29 Jul So what is honey processed coffee?
White, Yellow, Red and Black Honey processed coffees are terms you might increasingly come across when choosing a coffee to buy, especially coffees from Costa Rica where honey processing has been a huge factor in the speciality coffee revolution. So what is honey processing and how exactly does it affect the flavour of coffee in the cup?
Firstly we should probably state that this process has has nothing to do with actual honey itself. Rather it’s the sticky sweet mucilage that is left on the drying beans during this process that reminds producers of honey and so that’s how this process got its name.
After picking the ripe coffee cherries most coffee is either processed in one of two ways – fully washed or natural (you can see our earlier journal post on this here for a fuller explanation). Briefly, natural coffees are dried in their fruit (skin, pulp and mucilage all) while fully washed coffees are de-pulped and washed (with their skin, pulp and mucilage fully removed) before being dried.
In the honey process however a certain amount of mucilage is left on the bean before it is dried. The more mucilage that is left, the darker the ‘honey’. So white and yellow honeys have minimal mucilage left on them, while red and black honeys will have more. Of course the more mucilage that is left on the bean the greater the care that has to be taken when drying. As a general rule of thumb, the darker the honey the greater the effort required from the producer. Red honeys will be dried slowly with greater humidity – usually under some shade while black honeys will be dried even more slowly and under even more shade. They will require a lot of attention, needing to be turned regularly and a keen eye kept on them to prevent any insect damage, mould or over-fermentation. But the effort is certainly worth it. Producers can demand higher prices for honey-processed coffees and the quality of the coffee can be phenomenal.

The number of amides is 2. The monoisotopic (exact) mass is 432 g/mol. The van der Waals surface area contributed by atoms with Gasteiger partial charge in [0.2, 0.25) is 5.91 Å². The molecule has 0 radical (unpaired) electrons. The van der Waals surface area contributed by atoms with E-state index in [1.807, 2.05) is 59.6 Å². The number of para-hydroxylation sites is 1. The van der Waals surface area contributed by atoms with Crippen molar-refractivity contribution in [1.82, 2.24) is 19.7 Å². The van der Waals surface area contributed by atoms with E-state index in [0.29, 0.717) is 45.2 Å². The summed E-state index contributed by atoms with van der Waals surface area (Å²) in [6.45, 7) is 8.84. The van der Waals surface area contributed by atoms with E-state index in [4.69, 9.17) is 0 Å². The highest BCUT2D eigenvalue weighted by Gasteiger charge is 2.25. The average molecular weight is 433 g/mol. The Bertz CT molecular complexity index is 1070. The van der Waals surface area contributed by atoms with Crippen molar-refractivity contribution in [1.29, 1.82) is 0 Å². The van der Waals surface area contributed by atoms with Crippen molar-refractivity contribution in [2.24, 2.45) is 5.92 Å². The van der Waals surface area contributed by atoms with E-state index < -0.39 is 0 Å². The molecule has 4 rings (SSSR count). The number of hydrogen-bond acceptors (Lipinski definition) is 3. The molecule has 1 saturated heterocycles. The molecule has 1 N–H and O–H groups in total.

So how does the honey process affect the cup quality?
Drying the beans with a certain amount of mucilage intact (essentially creating an extended fermentation) will create fruit forward, sweet and full-bodied coffees. Dark honeys will make a delicious super sweet espresso, while white and yellows will still have all the clean and sweet notes for an exceptional filter. And although acidity is more muted in honey processed coffees than those that are fully washed the honeys will still benefit from some great acidity as well as having loads of body – basically creating the best of both worlds!